Nonselective Plexiform Neurofibroma Resection Without Temporal Branch of the Facial Nerve Protection

The skin incision was made from pretragal to temporal hairline. Skin flap was elevated, and PNF lesions between the subcutaneous and deep layer of the deep temporal fascia were completely removed without the preservation of TBFN.


Selective Plexiform Neurofibroma Resection With Temporal Branch of the Facial Nerve Protection

For one nodular PNF patient, TBFN could be isolated from tumor and kept intact during operation. After the temporal PNF was entirely removed, the cosmetic facial appearance had been restored (Fig. 2).

Patient, male, 8-year old, with PNF. Left, preoperative. PNF, obvious protruding to the left temporal region, facial asymmetry deformity can be observed. Middle, postoperative. Application of nodular PNF selective resection scheme, most of the temporal neurofibroma was removed. Right, postoperative. The function of TBFN was preserved, and the eyebrow can be raised freely after surgery.

For nine patients treated with diffuse infiltrative PNF lesions, TBFN bound through the lesions, and the facial nerve barely isolated from the tumor. Temporal branch of the facial nerve was protected during entirely or sub-totally resection only by preserving the whole parotid-temporal fascia. After surgery, the cosmetic facial reconstruction was also achieved, and the function of the frontalis muscle movement of raising eyebrow controlled by TBFN was completely preserved (Fig. 3).

Patient, female, 5-year old, left preoperative. PNF, obvious prominent left temporal region, facial asymmetry deformity. Middle, postoperative. Application of diffuse infiltration PNF selective resection scheme, retained the tissue between the STF and the SLDTF, and removed subtotal tumor of temporal area. Right, postoperative. The function of TBFN was preserved after surgery, and the left brow was enabled to lift easily.

Nonselective Plexiform Neurofibroma Resection Without Temporal Branch of the Facial Nerve Protection

Although a good static facial appearance could be obtained after non-selective temporal PNF lesions entirely or sub-totally removal, the eyebrow motion was inevitably lost by TBFN resection during operation (Fig. 4). All PNF lesions did not relapse after surgery during 6 to 49 months’ follow-up.

Patient, male, 49-year old, left preoperative. PNF, obvious prominent left temporal region, facial asymmetry deformity. Middle, postoperative. Application of nonselective PNF resection scheme, most of the temporal neurofibroma was removed. Right, postoperative. The function of TBFN was destroyed, and the eyebrow cannot be raised after surgery.


Plexiform neurofibroma is one of the cardinal clinical manifestations of NF1. Typical PNF will exist at birth, with 50% occurring in the head, neck, and throat. At birth, PNF may be only accompanied by slight symptoms, but the tumor will gradually grow and extend with the ages, and severe disfigurement and substantial loss of function will appear, which frequently leads to patient's social withdrawal.9

Histologically, PNFs consist of mixed tumor cells mainly containing Schwann cells, fibroblasts, perineurial cells, and mast cells. Schwann cells, with NF1 gene mutated, are the main composed cells in neurofibroma, which accounted for 40% to 80% of all the cells in tumor. Plexiform neurofibroma is a benign tumor, with malignant transformation to MPNST rate being 3% to 5%.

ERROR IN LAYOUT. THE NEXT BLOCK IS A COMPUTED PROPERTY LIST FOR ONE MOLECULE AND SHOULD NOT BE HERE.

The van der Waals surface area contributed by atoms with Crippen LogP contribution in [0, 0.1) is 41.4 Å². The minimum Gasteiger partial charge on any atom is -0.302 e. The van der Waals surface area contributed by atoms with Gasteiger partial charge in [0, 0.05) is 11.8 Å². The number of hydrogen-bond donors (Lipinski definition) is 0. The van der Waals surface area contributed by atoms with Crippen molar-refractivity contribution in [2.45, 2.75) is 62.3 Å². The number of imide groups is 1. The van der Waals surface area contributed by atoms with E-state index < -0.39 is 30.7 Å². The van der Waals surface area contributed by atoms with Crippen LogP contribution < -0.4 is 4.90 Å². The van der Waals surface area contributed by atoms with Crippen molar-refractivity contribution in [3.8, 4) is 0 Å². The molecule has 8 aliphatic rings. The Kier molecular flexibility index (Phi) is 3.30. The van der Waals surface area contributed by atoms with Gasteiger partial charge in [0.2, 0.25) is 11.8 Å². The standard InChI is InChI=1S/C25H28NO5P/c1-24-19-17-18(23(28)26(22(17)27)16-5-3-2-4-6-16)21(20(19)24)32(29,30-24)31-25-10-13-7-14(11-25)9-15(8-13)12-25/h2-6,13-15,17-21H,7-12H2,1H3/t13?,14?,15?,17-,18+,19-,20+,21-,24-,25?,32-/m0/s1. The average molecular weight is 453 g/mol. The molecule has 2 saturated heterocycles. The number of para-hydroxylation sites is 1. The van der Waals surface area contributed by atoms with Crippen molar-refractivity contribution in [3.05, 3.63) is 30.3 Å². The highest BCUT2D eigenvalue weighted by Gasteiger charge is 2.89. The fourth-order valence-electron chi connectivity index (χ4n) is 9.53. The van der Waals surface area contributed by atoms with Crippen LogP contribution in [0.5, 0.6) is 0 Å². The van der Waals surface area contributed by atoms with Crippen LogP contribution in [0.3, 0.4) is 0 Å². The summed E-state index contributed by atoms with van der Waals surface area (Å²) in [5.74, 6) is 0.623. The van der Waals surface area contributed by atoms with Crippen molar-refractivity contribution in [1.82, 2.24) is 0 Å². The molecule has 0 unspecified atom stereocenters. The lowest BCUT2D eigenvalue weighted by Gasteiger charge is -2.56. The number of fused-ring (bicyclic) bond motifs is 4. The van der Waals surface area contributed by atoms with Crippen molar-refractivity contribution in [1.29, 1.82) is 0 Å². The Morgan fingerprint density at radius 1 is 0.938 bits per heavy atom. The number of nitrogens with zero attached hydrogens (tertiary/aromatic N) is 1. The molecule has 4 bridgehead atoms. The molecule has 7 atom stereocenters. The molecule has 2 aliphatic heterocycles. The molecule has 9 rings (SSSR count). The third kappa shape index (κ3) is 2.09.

If PNF involves major nerves, irregular shape of nerve bundle will appear, hyperplastic neurilemma cell and collagenous fiber form curve cord, and the surrounding is a kind of amorphous matrix. Typical “target” sign will appear in T2 magnetic resonance imaging phase, namely the central nerve fiber cord present low signal, and the surrounding amorphous matrix is high signal.10

Plexiform neurofibroma is not sensitive to radiotherapy and tumor may continue to grow slowly after radiotherapy. Also, radiotherapy tends to increase the possibility of malignant transformation. Radiotherapy will therefore not be a first-line treatment for PNF. The recent research shows the effect of chemotherapy is still limited to shrink or diminish PNF. Tumor resection is the only effective way of PNF treatment.11–13 The aim of surgical intervention for facial disfigurement involves tumor debulking, function restoring, and cosmetic facial appearance reconstruction.

Generally, PNF maintains an inconsistent, slowly growth. However, during specific periods, such as early childhood, puberty, or pregnancy, as well as suffering trauma, PNF is likely to grow rapidly. It has been reported that the proliferation of tumor was related to hormone level variation.14,15 Although trauma is likely to stimulate neurofibroma growth, it remains unclear whether surgery related as a particular type of trauma that can promote the tumor's growth.

For the neurofibroma, subtotal resection removed more than 95% of the lesions during the surgery. The recurrence rate of subtotal excision is 45%, and total excision is less than 20%. For children, the postoperative recurrence rate after PNF resection reaches 40% to 60%. For children before 10-year old, the recurrence rate of neurofibroma after surgery is 60%, and for the children after 10-year old is 30%. The remains neurofibroma will grow with the age after surgery. The bigger the PNF is, the more extensively it will invade the surrounding tissues and thus will cause more severe bleeding during the surgery and acute tissue damage postoperatively, deformity tendency and possibility of relapse after the surgery. All these factors provide a strong indication for surgical intervention of prior diagnosis of PNF. Therefore, NIH suggests that early treatment should be performed to remove the lesion before it grows too large. This will help to reduce secondary deformity and dysfunction caused by tumor growing large.16 Especially, facial PNF of the pediatric patients in this group, lesions were protruding in the temporal region, propagating, occupying, compressing, or invading the adjacent tissues, which could cause deformity of facial bone and soft tissue development. To reduce severe deformity development due to tumor growth with the age, we tried to remove these lesions at the early stage.